1. Senators Contact Information

      3. Find Your Representative | United States House of Representatives

        1. House Representatives Contact Information

      4. How to Contact Your Elected Officials | usa.gov

        1. How to contact your elected Officials

There is obviously so much more that many of us can do, but these are the starts if you’re looking to contribute and make history in this important, historical month

4. Explore and Research Feminism

Feminism has become a controversial topic globally. Here in the United States, from the left-side to the right side of the political wing spectrum those opinions also vary. According to Pew Research Center, “61% of U.S. women say ‘feminist’ describes them well; many see feminism as empowering, polarizing,”. Of course, this is also dependent on age group, education level, political party, and other relevant lifestyles.

Of course, the feminist movement's core values change between person but at the core base of it is the following definition:

fem·i·nism /ˈfeməˌnizəm/ noun

The advocacy of women’s rights on the basis of equality of the sexes (Oxford Languages).

The exploration of feminism brings each of us to a closer understanding of the true meaning of Women’s History Month.

5. Open-Up Discussion – That’s Right YOU!!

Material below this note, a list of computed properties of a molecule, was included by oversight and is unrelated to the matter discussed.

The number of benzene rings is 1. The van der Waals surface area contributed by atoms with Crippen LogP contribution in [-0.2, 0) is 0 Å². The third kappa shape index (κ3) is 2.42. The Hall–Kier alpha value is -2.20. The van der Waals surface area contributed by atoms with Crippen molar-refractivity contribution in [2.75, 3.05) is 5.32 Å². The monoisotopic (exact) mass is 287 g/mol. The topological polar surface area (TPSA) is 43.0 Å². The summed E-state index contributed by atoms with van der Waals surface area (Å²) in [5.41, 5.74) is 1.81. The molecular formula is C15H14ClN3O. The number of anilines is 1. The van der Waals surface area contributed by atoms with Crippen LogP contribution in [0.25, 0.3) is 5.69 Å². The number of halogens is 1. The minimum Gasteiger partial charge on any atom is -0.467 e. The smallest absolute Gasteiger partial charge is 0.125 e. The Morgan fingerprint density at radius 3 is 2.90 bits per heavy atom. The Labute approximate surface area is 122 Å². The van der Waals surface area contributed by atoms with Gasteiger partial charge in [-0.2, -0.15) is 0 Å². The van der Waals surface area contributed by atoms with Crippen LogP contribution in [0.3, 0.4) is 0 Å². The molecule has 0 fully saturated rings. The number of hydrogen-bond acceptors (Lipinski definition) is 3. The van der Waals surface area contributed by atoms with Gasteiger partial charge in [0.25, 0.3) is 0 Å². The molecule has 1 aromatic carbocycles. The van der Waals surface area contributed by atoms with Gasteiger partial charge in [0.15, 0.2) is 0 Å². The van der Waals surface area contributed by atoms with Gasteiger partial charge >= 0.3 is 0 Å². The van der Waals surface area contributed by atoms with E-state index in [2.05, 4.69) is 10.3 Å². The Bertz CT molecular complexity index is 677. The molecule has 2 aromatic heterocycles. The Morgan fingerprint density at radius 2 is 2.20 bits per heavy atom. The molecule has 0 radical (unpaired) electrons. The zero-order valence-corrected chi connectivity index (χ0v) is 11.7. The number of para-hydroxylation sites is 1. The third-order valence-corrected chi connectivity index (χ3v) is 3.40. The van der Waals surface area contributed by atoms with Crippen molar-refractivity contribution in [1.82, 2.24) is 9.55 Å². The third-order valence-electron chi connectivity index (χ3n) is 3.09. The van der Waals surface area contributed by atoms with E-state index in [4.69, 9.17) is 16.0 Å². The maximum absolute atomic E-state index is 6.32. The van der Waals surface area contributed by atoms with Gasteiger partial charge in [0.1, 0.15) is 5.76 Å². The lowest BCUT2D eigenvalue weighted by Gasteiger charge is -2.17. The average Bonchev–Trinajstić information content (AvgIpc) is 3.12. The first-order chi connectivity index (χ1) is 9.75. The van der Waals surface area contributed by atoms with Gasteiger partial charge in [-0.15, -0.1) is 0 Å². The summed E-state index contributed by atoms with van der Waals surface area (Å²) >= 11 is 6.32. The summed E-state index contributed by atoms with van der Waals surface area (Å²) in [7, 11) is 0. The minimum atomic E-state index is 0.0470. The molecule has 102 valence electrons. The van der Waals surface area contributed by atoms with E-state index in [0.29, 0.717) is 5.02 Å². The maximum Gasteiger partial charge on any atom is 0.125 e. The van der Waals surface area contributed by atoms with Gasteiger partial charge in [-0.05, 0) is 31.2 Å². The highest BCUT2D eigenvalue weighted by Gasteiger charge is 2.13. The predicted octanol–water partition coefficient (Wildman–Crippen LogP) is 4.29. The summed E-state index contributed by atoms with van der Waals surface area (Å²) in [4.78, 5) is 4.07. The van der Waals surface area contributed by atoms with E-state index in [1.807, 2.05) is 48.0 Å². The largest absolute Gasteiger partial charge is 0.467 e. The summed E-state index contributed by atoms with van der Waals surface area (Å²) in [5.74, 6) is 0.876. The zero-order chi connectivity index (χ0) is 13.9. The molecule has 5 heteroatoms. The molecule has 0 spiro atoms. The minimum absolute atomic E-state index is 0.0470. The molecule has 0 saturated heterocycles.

Sometimes, guys, spreading the word is a way to give leeway to helping others around us. Honestly, the implications of having just one conversation about something, even remotely related to this topic, would be powerful. Imagine, if truly every single one of us just decided to discuss with one other person about Women’s History, about the global issues that currently plague multiple countries across the globe, do you still think that would not have an impact?

Why It Matters

While many people ponder the implications of having a Women’s History Month and why it’s stupid, there are people, specifically women, who globally have suffered through the consequences of discrimination and hatred. All for being a woman. You’d think that maybe the idea of a Women’s History Month was maybe more than just a capitalist propaganda spiel with it talking about the history of women and the global issues of today surrounding women? I don’t know maybe it isn’t importa-